Health is at the center of our programs in Kenya. In Migori County, where Lwala is located, HIV rates are 16-20%, triple the national average. In addition, rates of infant and maternal mortality in the region are high. Out of every 1,000 births, 95 babies will die before their 1st birthday, more than 10 times as many in the U.S. Due to the threats of HIV, malaria, other infectious diseases, and poor sanitation, life expectancy in the region hovers just above 40 years. In order to combat these threats to well-being, our programs focus both on treatment at the hospital and prevention through health education and outreach in the community.
The Lwala Community Hospital provides primary care, maternal and reproductive health services, and HIV care and treatment. Fully staffed by Kenyan clinicians, the 12-bed facility cares for 2,800 patient visits each month. The most common illnesses treated are malaria, respiratory infections, parasites, diarrhea, HIV, and TB.
Since Milton and Fred Ochieng’ were Vanderbilt medical students, Vanderbilt University Medical Center has been a primary supporter of the efforts in Lwala. Each year, Lwala hosts Vanderbilt graduate and medical students in an immersion course at the Lwala Community Hospital.
In 2015, we completed a hospital expansion. With this new wing, we now accommodate 16 in-patient beds and additional rooms for well-child and prenatal visits. We also equipped the facility for transition to electronic medical records and strengthened our diagnostics with a new laboratory through our partnership with The Charitable Foundation. This expansion was made possible through the gifts of generous individuals and our partners Ronald McDonald House Charities, Health eVillages, and Izumi Foundation.
In 2009, Lwala Community Alliance made a public commitment at the Clinton Global Initiative to enhance the quality and extend the reach of maternal and child health services in Lwala. Through fulfillment of that vision, we’ve transformed maternal health care in Lwala, Kenya and had remarkable impact in the lives of mothers and babies. Currently, 94% percent of pregnant women are delivering at a health facility with a skilled nurse, up from 26% before our commitment. A team of community health workers recruit and enroll all pregnant women in the service area to participate in the entire continuum of maternal, neonatal and child health care. In addition, Real Medicine Foundation supports a portion of medicine costs for children under 5, clinical staff salaries, some ambulance repairs and fuel, and hospital referral costs.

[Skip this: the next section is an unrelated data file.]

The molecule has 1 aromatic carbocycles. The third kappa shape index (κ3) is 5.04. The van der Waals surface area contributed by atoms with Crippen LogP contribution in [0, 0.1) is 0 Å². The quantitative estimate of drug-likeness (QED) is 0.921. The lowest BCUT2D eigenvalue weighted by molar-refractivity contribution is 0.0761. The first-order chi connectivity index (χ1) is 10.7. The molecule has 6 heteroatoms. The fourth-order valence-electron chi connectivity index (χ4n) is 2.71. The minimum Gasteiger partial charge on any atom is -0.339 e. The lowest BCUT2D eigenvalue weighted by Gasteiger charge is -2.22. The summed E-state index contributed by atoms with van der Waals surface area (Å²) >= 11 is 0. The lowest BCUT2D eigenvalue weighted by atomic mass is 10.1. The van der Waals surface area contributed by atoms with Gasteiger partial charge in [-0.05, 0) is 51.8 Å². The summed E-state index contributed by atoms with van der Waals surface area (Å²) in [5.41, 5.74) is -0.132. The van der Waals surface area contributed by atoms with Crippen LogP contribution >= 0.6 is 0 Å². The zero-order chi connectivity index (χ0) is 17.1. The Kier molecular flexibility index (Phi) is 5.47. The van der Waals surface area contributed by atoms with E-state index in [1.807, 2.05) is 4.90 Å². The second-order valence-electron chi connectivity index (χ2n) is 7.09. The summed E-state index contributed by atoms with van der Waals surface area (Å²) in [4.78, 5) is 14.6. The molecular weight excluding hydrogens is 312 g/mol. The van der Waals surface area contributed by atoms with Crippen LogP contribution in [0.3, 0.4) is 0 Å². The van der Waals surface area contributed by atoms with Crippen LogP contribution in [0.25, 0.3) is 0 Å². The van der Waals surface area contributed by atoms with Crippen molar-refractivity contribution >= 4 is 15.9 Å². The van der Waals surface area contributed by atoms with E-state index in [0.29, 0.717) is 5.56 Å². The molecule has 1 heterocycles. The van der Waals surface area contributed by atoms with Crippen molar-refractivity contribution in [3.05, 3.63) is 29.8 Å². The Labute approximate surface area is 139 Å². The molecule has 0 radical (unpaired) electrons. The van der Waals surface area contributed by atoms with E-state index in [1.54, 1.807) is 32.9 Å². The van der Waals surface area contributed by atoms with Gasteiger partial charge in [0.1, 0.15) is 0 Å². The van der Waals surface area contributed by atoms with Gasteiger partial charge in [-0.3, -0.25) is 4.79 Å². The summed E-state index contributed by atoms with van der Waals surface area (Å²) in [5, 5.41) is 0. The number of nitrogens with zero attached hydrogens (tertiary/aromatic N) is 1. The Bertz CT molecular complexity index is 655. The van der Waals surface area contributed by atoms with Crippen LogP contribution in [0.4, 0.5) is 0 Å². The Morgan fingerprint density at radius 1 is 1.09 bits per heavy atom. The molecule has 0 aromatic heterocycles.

In our hospital facility, there are 1,200 community members on ongoing HIV care and treatment. With our partners, the Kenyan Ministry of Health, FACES, Blood:Water Mission, and the University of California San Francisco, we provide testing, HIV care and treatment, and ongoing primary care to individuals infected by HIV. With help from BD, we offer CD4 testing directly on-site at our laboratory. Our holistic services include support groups, HIV+ mentors, home visits, and engagement in economic development programs.
Strengthening our HIV program is a major organizational goal over the next 5 years - with a greater focus on prevention, identifying and enrolling all those who need care and treatment, increasing quality of care, and virtually eliminating mother to child transmission of HIV. To this end, we are working with Blood:Water Mission to improve the quality and availability of comprehensive HIV/AIDS health care and support services for individuals living with HIV. This will be accomplished by building the skill level of Lwala Community Hospital staff to provide quality HIV services, funding the provision of clinical and psychosocial HIV services, and strengthening the Lwala Community Alliance as a Kenyan civil society organization.
You can help us sustain our existing programs and roll out further initiatives by making a donation now.